Sunday, August 19, 2012

Can You Succeed in the Wine Business Without CRM & SM?

You are a with-it kind of person so you probably recognize the acronyms in the title stand for Social Media and Customer Relationship Management. You are so together, you probably have your Facebook and LinkedIn accounts with more than 500 of your closest friends and colleagues connected. You have a Klout score. You have a smart phone and check in with Foursquare at every occasion. You’ve even started tweeting twice a day about such fascinating things as, "Happy #FF" and "Isn't it a beautiful #DAY all my peeps." And the result of your social dalliance with SM on growing your sales is?..... Absolutely Nothing. Nada. Zip. Zilch. Zero. What is going on? Where are all those Millennials who are supposed to be Tweeting up a storm and rushing to your door. If you do Social Media, they will come! ...... won't they?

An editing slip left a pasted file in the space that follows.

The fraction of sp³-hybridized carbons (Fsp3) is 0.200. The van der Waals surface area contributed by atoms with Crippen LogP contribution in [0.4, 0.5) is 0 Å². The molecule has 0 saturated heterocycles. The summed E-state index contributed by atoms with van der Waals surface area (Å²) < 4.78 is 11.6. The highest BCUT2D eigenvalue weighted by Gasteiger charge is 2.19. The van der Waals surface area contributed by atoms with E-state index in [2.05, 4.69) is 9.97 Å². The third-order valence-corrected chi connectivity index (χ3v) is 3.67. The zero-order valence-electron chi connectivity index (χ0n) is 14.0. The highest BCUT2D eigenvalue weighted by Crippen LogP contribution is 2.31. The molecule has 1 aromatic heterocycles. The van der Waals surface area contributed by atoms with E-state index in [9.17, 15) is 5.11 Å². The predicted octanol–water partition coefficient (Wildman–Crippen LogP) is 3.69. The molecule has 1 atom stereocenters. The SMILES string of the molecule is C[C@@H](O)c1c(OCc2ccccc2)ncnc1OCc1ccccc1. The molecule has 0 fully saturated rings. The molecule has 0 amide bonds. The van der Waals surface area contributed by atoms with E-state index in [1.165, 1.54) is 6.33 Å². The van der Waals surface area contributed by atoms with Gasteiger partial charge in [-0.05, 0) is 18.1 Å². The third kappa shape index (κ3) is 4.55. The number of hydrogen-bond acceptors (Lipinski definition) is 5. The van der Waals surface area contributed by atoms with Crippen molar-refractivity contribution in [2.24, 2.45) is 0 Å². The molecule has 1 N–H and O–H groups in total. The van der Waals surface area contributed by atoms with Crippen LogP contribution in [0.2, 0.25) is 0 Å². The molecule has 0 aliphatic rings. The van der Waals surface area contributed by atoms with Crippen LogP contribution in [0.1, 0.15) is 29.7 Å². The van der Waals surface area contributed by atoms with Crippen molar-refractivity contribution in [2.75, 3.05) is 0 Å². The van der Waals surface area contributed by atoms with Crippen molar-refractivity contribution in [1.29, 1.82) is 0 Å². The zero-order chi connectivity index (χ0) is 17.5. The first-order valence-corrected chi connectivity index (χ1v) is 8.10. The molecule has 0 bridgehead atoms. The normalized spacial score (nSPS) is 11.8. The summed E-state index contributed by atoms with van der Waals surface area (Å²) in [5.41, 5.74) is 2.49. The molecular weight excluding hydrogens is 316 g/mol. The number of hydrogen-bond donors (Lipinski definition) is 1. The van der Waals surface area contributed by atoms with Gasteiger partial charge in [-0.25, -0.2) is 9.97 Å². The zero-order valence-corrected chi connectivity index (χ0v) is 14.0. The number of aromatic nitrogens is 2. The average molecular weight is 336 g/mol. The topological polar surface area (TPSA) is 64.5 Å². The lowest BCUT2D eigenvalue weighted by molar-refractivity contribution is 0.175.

Social Media

As far as the Millennials are concerned as you may have read from some of my other writings, they aren't beating a path to your cellar door. Why? Because while they are the future consumer, today they can't afford your wine if your shelf price is over $20.  You could have the coolest, edgiest and most current tasting room experience in the world today; even play Techno in the background but the best you will hope to do is attract a young wine tasting crowd. You aren't attracting wine buyers in Millennials.

Millennials are wine drinkers but not really fine wine consumers. That's an urban myth as you can tell from the chart at left using Nielsen data showing total wine consumption sorted by cohort. Even if you were perfectly executing your digital strategy aimed at wooing Millennials, you will fail in growing sales because you set the wrong objective. Millennials will be a huge consumer group starting in about 2020, but not today. Does that mean you should dump your Social Media strategy? Absolutely not! But you need to better understand who your real customers are and how they communicate, then target consumers who will buy your wine today.